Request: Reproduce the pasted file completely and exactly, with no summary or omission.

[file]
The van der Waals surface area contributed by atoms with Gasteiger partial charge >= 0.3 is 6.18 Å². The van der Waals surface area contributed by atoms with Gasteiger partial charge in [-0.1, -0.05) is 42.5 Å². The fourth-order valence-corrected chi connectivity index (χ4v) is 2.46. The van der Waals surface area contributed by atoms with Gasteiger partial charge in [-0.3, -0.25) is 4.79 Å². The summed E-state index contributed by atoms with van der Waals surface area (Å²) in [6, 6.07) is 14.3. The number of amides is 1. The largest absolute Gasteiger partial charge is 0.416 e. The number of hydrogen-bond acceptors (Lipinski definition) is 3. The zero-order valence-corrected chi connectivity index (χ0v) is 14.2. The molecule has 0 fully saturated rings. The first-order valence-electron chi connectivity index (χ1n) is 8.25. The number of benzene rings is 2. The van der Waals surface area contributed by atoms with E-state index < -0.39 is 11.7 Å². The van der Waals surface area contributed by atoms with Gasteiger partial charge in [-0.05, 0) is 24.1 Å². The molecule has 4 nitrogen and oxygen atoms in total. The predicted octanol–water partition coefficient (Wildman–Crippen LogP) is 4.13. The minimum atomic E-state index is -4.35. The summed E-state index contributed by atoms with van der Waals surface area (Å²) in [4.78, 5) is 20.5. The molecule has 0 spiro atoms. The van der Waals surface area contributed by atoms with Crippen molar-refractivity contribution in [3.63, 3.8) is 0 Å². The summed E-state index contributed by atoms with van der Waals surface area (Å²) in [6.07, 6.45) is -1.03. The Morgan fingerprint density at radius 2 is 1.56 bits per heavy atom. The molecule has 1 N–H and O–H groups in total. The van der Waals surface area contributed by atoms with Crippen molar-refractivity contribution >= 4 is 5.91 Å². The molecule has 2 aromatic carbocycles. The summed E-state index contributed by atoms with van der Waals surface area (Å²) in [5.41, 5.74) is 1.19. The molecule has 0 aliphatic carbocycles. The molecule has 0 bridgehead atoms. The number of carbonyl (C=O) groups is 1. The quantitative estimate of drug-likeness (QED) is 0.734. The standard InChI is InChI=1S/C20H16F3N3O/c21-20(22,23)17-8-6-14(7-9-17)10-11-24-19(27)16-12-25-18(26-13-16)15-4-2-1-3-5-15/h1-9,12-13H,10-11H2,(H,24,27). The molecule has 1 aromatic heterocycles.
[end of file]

The van der Waals surface area contributed by atoms with Gasteiger partial charge >= 0.3 is 6.18 Å². The van der Waals surface area contributed by atoms with Gasteiger partial charge in [-0.1, -0.05) is 42.5 Å². The fourth-order valence-corrected chi connectivity index (χ4v) is 2.46. The van der Waals surface area contributed by atoms with Gasteiger partial charge in [-0.3, -0.25) is 4.79 Å². The summed E-state index contributed by atoms with van der Waals surface area (Å²) in [6, 6.07) is 14.3. The number of amides is 1. The largest absolute Gasteiger partial charge is 0.416 e. The number of hydrogen-bond acceptors (Lipinski definition) is 3. The zero-order valence-corrected chi connectivity index (χ0v) is 14.2. The molecule has 0 fully saturated rings. The first-order valence-electron chi connectivity index (χ1n) is 8.25. The number of benzene rings is 2. The van der Waals surface area contributed by atoms with E-state index < -0.39 is 11.7 Å². The van der Waals surface area contributed by atoms with Gasteiger partial charge in [-0.05, 0) is 24.1 Å². The molecule has 4 nitrogen and oxygen atoms in total. The predicted octanol–water partition coefficient (Wildman–Crippen LogP) is 4.13. The minimum atomic E-state index is -4.35. The summed E-state index contributed by atoms with van der Waals surface area (Å²) in [4.78, 5) is 20.5. The molecule has 0 spiro atoms. The van der Waals surface area contributed by atoms with Crippen molar-refractivity contribution in [3.63, 3.8) is 0 Å². The summed E-state index contributed by atoms with van der Waals surface area (Å²) in [6.07, 6.45) is -1.03. The Morgan fingerprint density at radius 2 is 1.56 bits per heavy atom. The molecule has 1 N–H and O–H groups in total. The van der Waals surface area contributed by atoms with Crippen molar-refractivity contribution >= 4 is 5.91 Å². The molecule has 2 aromatic carbocycles. The summed E-state index contributed by atoms with van der Waals surface area (Å²) in [5.41, 5.74) is 1.19. The molecule has 0 aliphatic carbocycles. The molecule has 0 bridgehead atoms. The number of carbonyl (C=O) groups is 1. The quantitative estimate of drug-likeness (QED) is 0.734. The standard InChI is InChI=1S/C20H16F3N3O/c21-20(22,23)17-8-6-14(7-9-17)10-11-24-19(27)16-12-25-18(26-13-16)15-4-2-1-3-5-15/h1-9,12-13H,10-11H2,(H,24,27). The molecule has 1 aromatic heterocycles.